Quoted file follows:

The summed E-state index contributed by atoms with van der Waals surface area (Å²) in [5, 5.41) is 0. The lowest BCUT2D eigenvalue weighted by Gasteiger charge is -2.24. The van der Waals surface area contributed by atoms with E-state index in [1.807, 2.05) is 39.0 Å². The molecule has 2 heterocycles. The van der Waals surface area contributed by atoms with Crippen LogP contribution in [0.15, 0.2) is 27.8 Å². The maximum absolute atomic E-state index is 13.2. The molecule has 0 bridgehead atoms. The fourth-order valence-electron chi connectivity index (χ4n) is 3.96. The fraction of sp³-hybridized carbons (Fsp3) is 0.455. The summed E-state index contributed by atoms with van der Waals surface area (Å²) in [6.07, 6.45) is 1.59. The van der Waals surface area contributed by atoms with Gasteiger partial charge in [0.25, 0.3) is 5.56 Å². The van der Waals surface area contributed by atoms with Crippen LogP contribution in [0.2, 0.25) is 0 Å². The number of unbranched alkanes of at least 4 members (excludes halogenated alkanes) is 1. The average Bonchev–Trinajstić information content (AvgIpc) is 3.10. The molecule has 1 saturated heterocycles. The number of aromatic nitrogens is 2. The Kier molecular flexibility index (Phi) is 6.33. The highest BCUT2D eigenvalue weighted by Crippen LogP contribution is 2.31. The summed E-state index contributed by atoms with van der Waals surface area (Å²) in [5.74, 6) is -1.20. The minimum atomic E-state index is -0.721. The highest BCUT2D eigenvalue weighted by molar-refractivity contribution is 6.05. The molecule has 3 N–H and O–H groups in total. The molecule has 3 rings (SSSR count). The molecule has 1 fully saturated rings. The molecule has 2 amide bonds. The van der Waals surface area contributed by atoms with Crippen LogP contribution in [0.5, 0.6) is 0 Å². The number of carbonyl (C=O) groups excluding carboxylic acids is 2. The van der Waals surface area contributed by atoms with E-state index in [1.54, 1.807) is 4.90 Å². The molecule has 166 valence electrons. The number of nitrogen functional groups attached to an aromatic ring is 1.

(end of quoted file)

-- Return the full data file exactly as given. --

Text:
The summed E-state index contributed by atoms with van der Waals surface area (Å²) in [5, 5.41) is 0. The lowest BCUT2D eigenvalue weighted by Gasteiger charge is -2.24. The van der Waals surface area contributed by atoms with E-state index in [1.807, 2.05) is 39.0 Å². The molecule has 2 heterocycles. The van der Waals surface area contributed by atoms with Crippen LogP contribution in [0.15, 0.2) is 27.8 Å². The maximum absolute atomic E-state index is 13.2. The molecule has 0 bridgehead atoms. The fourth-order valence-electron chi connectivity index (χ4n) is 3.96. The fraction of sp³-hybridized carbons (Fsp3) is 0.455. The summed E-state index contributed by atoms with van der Waals surface area (Å²) in [6.07, 6.45) is 1.59. The van der Waals surface area contributed by atoms with Gasteiger partial charge in [0.25, 0.3) is 5.56 Å². The van der Waals surface area contributed by atoms with Crippen LogP contribution in [0.2, 0.25) is 0 Å². The number of unbranched alkanes of at least 4 members (excludes halogenated alkanes) is 1. The average Bonchev–Trinajstić information content (AvgIpc) is 3.10. The molecule has 1 saturated heterocycles. The number of aromatic nitrogens is 2. The Kier molecular flexibility index (Phi) is 6.33. The highest BCUT2D eigenvalue weighted by Crippen LogP contribution is 2.31. The summed E-state index contributed by atoms with van der Waals surface area (Å²) in [5.74, 6) is -1.20. The minimum atomic E-state index is -0.721. The highest BCUT2D eigenvalue weighted by molar-refractivity contribution is 6.05. The molecule has 3 N–H and O–H groups in total. The molecule has 3 rings (SSSR count). The molecule has 1 fully saturated rings. The molecule has 2 amide bonds. The van der Waals surface area contributed by atoms with Crippen LogP contribution in [0.5, 0.6) is 0 Å². The number of carbonyl (C=O) groups excluding carboxylic acids is 2. The van der Waals surface area contributed by atoms with E-state index in [1.54, 1.807) is 4.90 Å². The molecule has 166 valence electrons. The number of nitrogen functional groups attached to an aromatic ring is 1.